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Conditional deletion of E11/podoplanin in bone protects against load-induced osteoarthritis

Journal article
Authors K. A. Staines
E. Ikpegbu
Anna E Törnqvist
S. Dillon
B. Javaheri
A. K. Amin
D. N. Clements
D. J. Buttle
A. A. Pitsillides
C. Farquharson
Published in Bmc Musculoskeletal Disorders
Volume 20
Issue 1
ISSN 1471-2474
Publication year 2019
Published at Centre for Bone and Arthritis Research
Institute of Medicine, Department of Internal Medicine and Clinical Nutrition
Language en
Keywords Osteocytes, Subchondral bone, Osteoarthritis, E11, podoplanin, subchondral bone, proteasome, expression, osteocyte, inhibition, cartilage, strain, type-2, Orthopedics, Rheumatology
Subject categories Rheumatology and Autoimmunity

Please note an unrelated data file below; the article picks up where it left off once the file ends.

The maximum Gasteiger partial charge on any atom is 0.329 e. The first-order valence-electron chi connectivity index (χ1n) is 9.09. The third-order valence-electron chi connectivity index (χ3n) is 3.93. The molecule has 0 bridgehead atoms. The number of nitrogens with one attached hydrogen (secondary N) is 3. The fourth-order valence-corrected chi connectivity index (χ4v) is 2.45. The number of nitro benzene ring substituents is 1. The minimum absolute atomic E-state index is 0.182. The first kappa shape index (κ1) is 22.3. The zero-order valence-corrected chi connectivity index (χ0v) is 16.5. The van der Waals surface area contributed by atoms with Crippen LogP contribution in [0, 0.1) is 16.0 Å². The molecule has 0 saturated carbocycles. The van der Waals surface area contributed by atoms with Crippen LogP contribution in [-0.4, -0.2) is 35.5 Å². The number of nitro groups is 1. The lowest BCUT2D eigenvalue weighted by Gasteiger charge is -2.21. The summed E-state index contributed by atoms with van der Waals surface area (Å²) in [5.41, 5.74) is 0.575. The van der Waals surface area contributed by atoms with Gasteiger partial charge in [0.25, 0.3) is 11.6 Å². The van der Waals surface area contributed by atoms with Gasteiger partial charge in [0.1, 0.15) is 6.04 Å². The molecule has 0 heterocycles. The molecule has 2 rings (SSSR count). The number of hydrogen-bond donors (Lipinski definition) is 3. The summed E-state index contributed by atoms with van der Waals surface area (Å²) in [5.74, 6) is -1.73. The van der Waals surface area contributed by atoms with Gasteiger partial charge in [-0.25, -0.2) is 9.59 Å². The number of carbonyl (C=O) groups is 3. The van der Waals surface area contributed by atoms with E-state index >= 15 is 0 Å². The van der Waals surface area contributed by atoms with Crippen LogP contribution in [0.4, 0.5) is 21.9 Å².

BackgroundSubchondral bone (SCB) thickening is one of the earliest detectable changes in osteoarthritic joints and is considered a potential trigger for subsequent articular cartilage degeneration. In this manuscript, we examine whether disruption to the SCB osteocyte network contributes to the initiation and pathogenesis of osteoarthritis.MethodsWe examined expression patterns of the glycoprotein E11/podoplanin by immunohistochemical labelling in murine, human and canine osteoarthritis models. We also examined the effects of twice-weekly administration of Bortezomib, a proteasome inhibitor which stabilises osteocyte E11 levels, to C57/BL6 wild-type male mice (1mg/kg/day) for 8weeks after surgical destabilisation of the medial meniscus. By inducing osteoarthritis-like changes in the right knee joint of 12-week-old male E11 hypomorphic mice (and corresponding controls) using a post-traumatic joint loading model, we also investigated whether a bone-specific E11 deletion in mice increases joint vulnerability to osteoarthritis. Articular cartilage degradation and osteophyte formation were assessed by histology and in line with the OARSI grading system.ResultsOur studies reveal increased E11 expression in osteocytes of human and canine osteoarthritic SCB. We found that Bortezomib administration had no effect on surgically-induced osteoarthritis, potentially due to a lack of the expected stabilisation of E11 in the SCB. We also found, in concordance with our previous work, wild-type mice exhibited significant load-induced articular cartilage lesions on the lateral femoral condyle (p<0.01) and osteophyte formation. In contrast, E11 hypomorphic mice did not develop osteophytes or any corresponding articular lesions.ConclusionsOverall, these data suggest that an intact osteocyte network in the SCB contributes to the development of mechanically-driven osteoarthritis. Further, the data presented here indicate that the molecular pathways that preserve the osteocyte network, such as those driven by E11, may be targeted to limit osteoarthritis pathogenesis.

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